There are instances when pain is easily identifiable, such as when you stub your toe on the edge of a table. But sometimes, pain can be more mysterious. You may for instance wonder why you get your weekly headaches, or why some people claim to have a high pain threshold, while others flinch at the slightest touch. Sometimes, pain has no known cause, nor does it ever seem to go away - so what does all of this mean? Right now there appears to be more questions than answers, though science is catching up and now we are able to understand the brain and how it processes pain more than ever before. Read on to discover 10 of the most surprising findings:
If, for instance, you sprain your ankle, nerve fibers send a signal to your brain, which recognizes the sensation as pain. Surprisingly, when something that would otherwise be painful, for instance surgery, happens in the brain itself, nerve fibers in the brain might send out the same types of signals as it would for a sore ankle, but, there's nowhere for them to go to be processed. This is why patients are often awake during brain surgery (and not in any pain) as surgeons can actively stimulate brain areas to make sure that the procedure is going as planned.
Pain is perceived differently by everyone. While some may describe it as just a little pressure, others appear to be in agony. But, why does this occur? When it comes to pain, a multitude of factors come into play - including structural and chemical changes in the brain, inflammation levels in the body and belief about pain from previous experiences - all this can affect how you would react.
As crazy as it might sound, evidence shows that meditation and cognitive behavioral therapy (CBT) (which addresses underlying thoughts and beliefs) can help lessen pain. CBT gives you the tools you need to frame pain in a different way in order to empower you to change your behavior. In fact, many people with chronic pain have firm beliefs that may be holding them back from getting better. For instance, while you may think that you are bound to break a bone if you exercise, in reality, what you do need is more activity as this will help you get stronger. In this case, therapy could provide the reality check you need to help you move forward.
The brain has trouble processing more than one sensation at a time. So if you ever find yourself in pain, focus on a different stimulus to distract you. This is why instinctively, you start rubbing on an area that hurts, in order to 'shake out' the pain and naturally override the sensation.
According to the Journal of the American Dental Association, a study in 2009 found that redheads are more likely to fear the dentist. It is believed that a specific genetic variant that results in their red hair also makes them resistant to certain anesthetics, making them more likely to have painful dental experiences. It is believed that there may be something unique about the gene variation that makes redheads metabolize painkilling drugs differently to others.
While it may be the last thing on your mind when you are feeling lousy, studies show that doing the deed can alleviate pain. In fact, in a study conducted in 2013, 60 percent of migraine sufferers said that those who had sex during an attack saw their symptoms improve. One explanation could be due to the feel-good endorphins that are released in the brain when aroused, which act as the body's natural painkillers.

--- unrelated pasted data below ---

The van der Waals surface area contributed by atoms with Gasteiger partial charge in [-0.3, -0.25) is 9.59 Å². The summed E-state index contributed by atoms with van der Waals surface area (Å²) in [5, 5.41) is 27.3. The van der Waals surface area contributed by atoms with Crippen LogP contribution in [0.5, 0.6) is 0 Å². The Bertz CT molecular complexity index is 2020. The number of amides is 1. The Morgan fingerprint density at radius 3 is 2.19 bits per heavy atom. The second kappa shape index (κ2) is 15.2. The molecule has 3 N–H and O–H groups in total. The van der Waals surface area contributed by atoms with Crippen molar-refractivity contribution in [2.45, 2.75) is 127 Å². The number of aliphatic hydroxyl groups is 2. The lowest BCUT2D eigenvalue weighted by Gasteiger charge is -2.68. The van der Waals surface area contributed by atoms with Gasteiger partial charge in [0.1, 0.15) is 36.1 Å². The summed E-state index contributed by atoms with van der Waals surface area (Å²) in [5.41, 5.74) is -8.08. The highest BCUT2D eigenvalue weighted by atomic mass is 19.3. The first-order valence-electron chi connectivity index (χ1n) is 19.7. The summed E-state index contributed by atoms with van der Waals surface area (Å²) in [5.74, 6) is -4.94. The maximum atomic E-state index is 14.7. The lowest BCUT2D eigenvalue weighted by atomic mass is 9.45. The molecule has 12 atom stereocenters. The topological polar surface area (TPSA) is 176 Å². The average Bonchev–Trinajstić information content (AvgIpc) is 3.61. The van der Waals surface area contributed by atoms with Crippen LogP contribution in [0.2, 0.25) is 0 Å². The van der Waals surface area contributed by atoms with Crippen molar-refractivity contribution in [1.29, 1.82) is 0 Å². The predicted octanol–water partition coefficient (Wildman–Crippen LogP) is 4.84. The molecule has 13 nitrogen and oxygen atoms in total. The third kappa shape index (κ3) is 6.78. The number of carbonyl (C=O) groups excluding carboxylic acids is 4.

Women tend to feel more pain during their premenstrual or menstrual phases of their cycle, studies show. One plausible explanation holds that when estrogen levels are high, pain sensitivity is low, and when estrogen levels are low, pain sensitivity is high. The reasons why, however, are not as yet fully understood.
In fact, women are more prone to pain, or they simply may be more likely to complain about it - either way, no one knows for sure, but doctors do tend to see more women who describe being in pain, though research hasn't shown much difference between the two sexes when it comes to processing pain in the brain. Though it is likely that hormones do play a role. Gender roles may also affect how men ought to perceive pain, with some believing that they shouldn't talk about it or seek care for their pain. Higher rates of depression and anxiety in women may also play a part.
This condition is so rare that only about 20 cases have ever been reported. People with congenital insensitivity to pain, which is caused by specific gene mutations will not be able to feel any pain if they burn their hand on the stove - though they are able to tell the difference between hot and cold. While it may be a condition most of would like to have, it can actually be really dangerous. Pain serves as a warning sign, telling you that something is wrong. Without the ability to process pain, you can end up with third-degree burns instead of a mild blister, for instance.
One of the biggest culprits of chronic pain is inflammation - the redness and swelling that in small doses helps your body heal. Lifestyle choices, including the food you eat can heighten your inflammation tolerance - from processed foods, to refined grains and sugars as well as overdoing it on alcohol. Opt for healthy fats, lean proteins, whole grains and colorful produce to keep your inflammation down.